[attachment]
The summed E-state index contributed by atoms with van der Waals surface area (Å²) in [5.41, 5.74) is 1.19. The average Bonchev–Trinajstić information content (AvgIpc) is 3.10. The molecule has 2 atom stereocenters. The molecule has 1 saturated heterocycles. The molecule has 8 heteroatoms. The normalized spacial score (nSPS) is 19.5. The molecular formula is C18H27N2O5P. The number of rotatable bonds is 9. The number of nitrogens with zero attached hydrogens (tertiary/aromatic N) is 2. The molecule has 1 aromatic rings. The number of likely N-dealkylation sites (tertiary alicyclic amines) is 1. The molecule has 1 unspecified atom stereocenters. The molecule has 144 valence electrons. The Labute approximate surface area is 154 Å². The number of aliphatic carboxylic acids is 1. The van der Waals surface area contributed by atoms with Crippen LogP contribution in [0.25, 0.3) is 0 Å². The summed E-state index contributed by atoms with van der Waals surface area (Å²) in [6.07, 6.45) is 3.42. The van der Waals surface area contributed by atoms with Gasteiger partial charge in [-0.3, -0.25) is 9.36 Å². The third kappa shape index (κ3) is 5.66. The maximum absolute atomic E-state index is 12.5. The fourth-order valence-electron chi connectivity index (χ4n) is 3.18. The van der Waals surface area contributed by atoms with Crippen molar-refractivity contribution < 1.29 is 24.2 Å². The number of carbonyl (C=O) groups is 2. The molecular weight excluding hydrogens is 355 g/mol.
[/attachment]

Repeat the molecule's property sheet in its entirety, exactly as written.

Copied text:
The summed E-state index contributed by atoms with van der Waals surface area (Å²) in [5.41, 5.74) is 1.19. The average Bonchev–Trinajstić information content (AvgIpc) is 3.10. The molecule has 2 atom stereocenters. The molecule has 1 saturated heterocycles. The molecule has 8 heteroatoms. The normalized spacial score (nSPS) is 19.5. The molecular formula is C18H27N2O5P. The number of rotatable bonds is 9. The number of nitrogens with zero attached hydrogens (tertiary/aromatic N) is 2. The molecule has 1 aromatic rings. The number of likely N-dealkylation sites (tertiary alicyclic amines) is 1. The molecule has 1 unspecified atom stereocenters. The molecule has 144 valence electrons. The Labute approximate surface area is 154 Å². The number of aliphatic carboxylic acids is 1. The van der Waals surface area contributed by atoms with Crippen LogP contribution in [0.25, 0.3) is 0 Å². The summed E-state index contributed by atoms with van der Waals surface area (Å²) in [6.07, 6.45) is 3.42. The van der Waals surface area contributed by atoms with Gasteiger partial charge in [-0.3, -0.25) is 9.36 Å². The third kappa shape index (κ3) is 5.66. The maximum absolute atomic E-state index is 12.5. The fourth-order valence-electron chi connectivity index (χ4n) is 3.18. The van der Waals surface area contributed by atoms with Crippen molar-refractivity contribution < 1.29 is 24.2 Å². The number of carbonyl (C=O) groups is 2. The molecular weight excluding hydrogens is 355 g/mol.